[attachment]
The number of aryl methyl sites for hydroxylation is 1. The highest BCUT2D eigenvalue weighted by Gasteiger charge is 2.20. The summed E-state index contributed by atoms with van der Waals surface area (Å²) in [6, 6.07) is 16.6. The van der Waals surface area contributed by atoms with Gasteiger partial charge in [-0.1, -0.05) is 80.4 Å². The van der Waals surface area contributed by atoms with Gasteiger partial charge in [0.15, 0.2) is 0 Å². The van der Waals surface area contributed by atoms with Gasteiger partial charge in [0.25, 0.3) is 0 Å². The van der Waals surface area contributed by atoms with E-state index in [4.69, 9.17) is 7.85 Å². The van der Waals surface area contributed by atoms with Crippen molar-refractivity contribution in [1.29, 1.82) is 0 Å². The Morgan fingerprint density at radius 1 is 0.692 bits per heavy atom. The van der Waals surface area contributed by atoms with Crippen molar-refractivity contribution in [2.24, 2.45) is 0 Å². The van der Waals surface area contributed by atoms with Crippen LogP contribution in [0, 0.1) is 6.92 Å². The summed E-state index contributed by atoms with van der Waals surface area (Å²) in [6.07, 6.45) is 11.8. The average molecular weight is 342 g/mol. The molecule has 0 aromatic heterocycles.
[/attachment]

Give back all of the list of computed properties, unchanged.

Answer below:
The number of aryl methyl sites for hydroxylation is 1. The highest BCUT2D eigenvalue weighted by Gasteiger charge is 2.20. The summed E-state index contributed by atoms with van der Waals surface area (Å²) in [6, 6.07) is 16.6. The van der Waals surface area contributed by atoms with Gasteiger partial charge in [-0.1, -0.05) is 80.4 Å². The van der Waals surface area contributed by atoms with Gasteiger partial charge in [0.15, 0.2) is 0 Å². The van der Waals surface area contributed by atoms with Gasteiger partial charge in [0.25, 0.3) is 0 Å². The van der Waals surface area contributed by atoms with E-state index in [4.69, 9.17) is 7.85 Å². The van der Waals surface area contributed by atoms with Crippen molar-refractivity contribution in [1.29, 1.82) is 0 Å². The Morgan fingerprint density at radius 1 is 0.692 bits per heavy atom. The van der Waals surface area contributed by atoms with Crippen molar-refractivity contribution in [2.24, 2.45) is 0 Å². The van der Waals surface area contributed by atoms with Crippen LogP contribution in [0, 0.1) is 6.92 Å². The summed E-state index contributed by atoms with van der Waals surface area (Å²) in [6.07, 6.45) is 11.8. The average molecular weight is 342 g/mol. The molecule has 0 aromatic heterocycles.